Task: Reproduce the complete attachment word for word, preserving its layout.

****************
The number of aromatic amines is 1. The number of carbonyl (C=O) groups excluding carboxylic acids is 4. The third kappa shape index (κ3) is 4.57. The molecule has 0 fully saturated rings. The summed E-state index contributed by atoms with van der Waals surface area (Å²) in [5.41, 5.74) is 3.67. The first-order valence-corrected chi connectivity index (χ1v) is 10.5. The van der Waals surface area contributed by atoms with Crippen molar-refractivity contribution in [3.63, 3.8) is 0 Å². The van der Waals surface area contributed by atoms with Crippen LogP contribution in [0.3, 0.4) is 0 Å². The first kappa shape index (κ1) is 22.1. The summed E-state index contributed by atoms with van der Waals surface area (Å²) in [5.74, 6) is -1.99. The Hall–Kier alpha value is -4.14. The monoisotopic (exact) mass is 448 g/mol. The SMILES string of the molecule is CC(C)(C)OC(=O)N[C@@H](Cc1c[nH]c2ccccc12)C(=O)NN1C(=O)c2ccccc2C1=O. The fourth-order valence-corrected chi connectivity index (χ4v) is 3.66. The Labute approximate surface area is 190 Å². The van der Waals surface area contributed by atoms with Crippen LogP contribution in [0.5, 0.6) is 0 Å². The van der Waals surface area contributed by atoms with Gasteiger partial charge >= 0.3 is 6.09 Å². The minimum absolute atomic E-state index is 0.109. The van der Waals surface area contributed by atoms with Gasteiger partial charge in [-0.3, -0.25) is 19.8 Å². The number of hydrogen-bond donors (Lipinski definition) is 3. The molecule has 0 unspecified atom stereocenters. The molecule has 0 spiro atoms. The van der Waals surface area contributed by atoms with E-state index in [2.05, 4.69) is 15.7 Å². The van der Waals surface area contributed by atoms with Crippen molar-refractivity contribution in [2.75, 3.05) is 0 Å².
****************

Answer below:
The number of aromatic amines is 1. The number of carbonyl (C=O) groups excluding carboxylic acids is 4. The third kappa shape index (κ3) is 4.57. The molecule has 0 fully saturated rings. The summed E-state index contributed by atoms with van der Waals surface area (Å²) in [5.41, 5.74) is 3.67. The first-order valence-corrected chi connectivity index (χ1v) is 10.5. The van der Waals surface area contributed by atoms with Crippen molar-refractivity contribution in [3.63, 3.8) is 0 Å². The van der Waals surface area contributed by atoms with Crippen LogP contribution in [0.3, 0.4) is 0 Å². The first kappa shape index (κ1) is 22.1. The summed E-state index contributed by atoms with van der Waals surface area (Å²) in [5.74, 6) is -1.99. The Hall–Kier alpha value is -4.14. The monoisotopic (exact) mass is 448 g/mol. The SMILES string of the molecule is CC(C)(C)OC(=O)N[C@@H](Cc1c[nH]c2ccccc12)C(=O)NN1C(=O)c2ccccc2C1=O. The fourth-order valence-corrected chi connectivity index (χ4v) is 3.66. The Labute approximate surface area is 190 Å². The van der Waals surface area contributed by atoms with Crippen LogP contribution in [0.5, 0.6) is 0 Å². The van der Waals surface area contributed by atoms with Gasteiger partial charge >= 0.3 is 6.09 Å². The minimum absolute atomic E-state index is 0.109. The van der Waals surface area contributed by atoms with Gasteiger partial charge in [-0.3, -0.25) is 19.8 Å². The number of hydrogen-bond donors (Lipinski definition) is 3. The molecule has 0 unspecified atom stereocenters. The molecule has 0 spiro atoms. The van der Waals surface area contributed by atoms with E-state index in [2.05, 4.69) is 15.7 Å². The van der Waals surface area contributed by atoms with Crippen molar-refractivity contribution in [2.75, 3.05) is 0 Å².